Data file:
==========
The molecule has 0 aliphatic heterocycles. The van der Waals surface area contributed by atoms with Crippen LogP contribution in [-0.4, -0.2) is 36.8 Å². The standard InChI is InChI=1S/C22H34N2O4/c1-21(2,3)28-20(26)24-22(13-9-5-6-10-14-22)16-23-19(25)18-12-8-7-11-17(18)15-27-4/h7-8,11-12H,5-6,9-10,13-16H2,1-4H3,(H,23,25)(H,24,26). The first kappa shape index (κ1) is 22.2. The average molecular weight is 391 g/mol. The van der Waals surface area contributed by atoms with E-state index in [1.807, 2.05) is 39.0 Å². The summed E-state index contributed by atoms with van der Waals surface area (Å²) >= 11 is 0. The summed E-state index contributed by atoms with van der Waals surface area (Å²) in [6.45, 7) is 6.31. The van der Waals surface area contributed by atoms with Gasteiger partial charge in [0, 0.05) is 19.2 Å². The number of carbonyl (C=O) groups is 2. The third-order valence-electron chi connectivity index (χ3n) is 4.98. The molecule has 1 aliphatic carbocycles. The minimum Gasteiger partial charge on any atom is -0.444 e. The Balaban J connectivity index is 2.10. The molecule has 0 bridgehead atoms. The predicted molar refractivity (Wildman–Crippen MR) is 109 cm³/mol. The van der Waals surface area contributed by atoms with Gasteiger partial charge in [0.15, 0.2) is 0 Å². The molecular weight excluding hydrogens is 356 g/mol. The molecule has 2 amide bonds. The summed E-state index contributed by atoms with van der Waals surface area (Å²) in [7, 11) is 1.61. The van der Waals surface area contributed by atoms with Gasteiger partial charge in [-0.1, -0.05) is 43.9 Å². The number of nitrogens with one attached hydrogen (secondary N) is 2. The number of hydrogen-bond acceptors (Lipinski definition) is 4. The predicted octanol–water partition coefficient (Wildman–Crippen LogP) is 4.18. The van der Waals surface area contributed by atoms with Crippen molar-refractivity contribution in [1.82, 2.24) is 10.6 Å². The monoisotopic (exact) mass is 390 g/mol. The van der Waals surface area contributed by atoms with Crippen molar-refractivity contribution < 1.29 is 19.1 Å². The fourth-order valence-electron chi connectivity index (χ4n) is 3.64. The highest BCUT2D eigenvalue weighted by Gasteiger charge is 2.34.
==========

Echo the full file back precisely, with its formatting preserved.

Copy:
The molecule has 0 aliphatic heterocycles. The van der Waals surface area contributed by atoms with Crippen LogP contribution in [-0.4, -0.2) is 36.8 Å². The standard InChI is InChI=1S/C22H34N2O4/c1-21(2,3)28-20(26)24-22(13-9-5-6-10-14-22)16-23-19(25)18-12-8-7-11-17(18)15-27-4/h7-8,11-12H,5-6,9-10,13-16H2,1-4H3,(H,23,25)(H,24,26). The first kappa shape index (κ1) is 22.2. The average molecular weight is 391 g/mol. The van der Waals surface area contributed by atoms with E-state index in [1.807, 2.05) is 39.0 Å². The summed E-state index contributed by atoms with van der Waals surface area (Å²) >= 11 is 0. The summed E-state index contributed by atoms with van der Waals surface area (Å²) in [6.45, 7) is 6.31. The van der Waals surface area contributed by atoms with Gasteiger partial charge in [0, 0.05) is 19.2 Å². The number of carbonyl (C=O) groups is 2. The third-order valence-electron chi connectivity index (χ3n) is 4.98. The molecule has 1 aliphatic carbocycles. The minimum Gasteiger partial charge on any atom is -0.444 e. The Balaban J connectivity index is 2.10. The molecule has 0 bridgehead atoms. The predicted molar refractivity (Wildman–Crippen MR) is 109 cm³/mol. The van der Waals surface area contributed by atoms with Gasteiger partial charge in [0.15, 0.2) is 0 Å². The molecular weight excluding hydrogens is 356 g/mol. The molecule has 2 amide bonds. The summed E-state index contributed by atoms with van der Waals surface area (Å²) in [7, 11) is 1.61. The van der Waals surface area contributed by atoms with Gasteiger partial charge in [-0.1, -0.05) is 43.9 Å². The number of nitrogens with one attached hydrogen (secondary N) is 2. The number of hydrogen-bond acceptors (Lipinski definition) is 4. The predicted octanol–water partition coefficient (Wildman–Crippen LogP) is 4.18. The van der Waals surface area contributed by atoms with Crippen molar-refractivity contribution in [1.82, 2.24) is 10.6 Å². The monoisotopic (exact) mass is 390 g/mol. The van der Waals surface area contributed by atoms with Crippen molar-refractivity contribution < 1.29 is 19.1 Å². The fourth-order valence-electron chi connectivity index (χ4n) is 3.64. The highest BCUT2D eigenvalue weighted by Gasteiger charge is 2.34.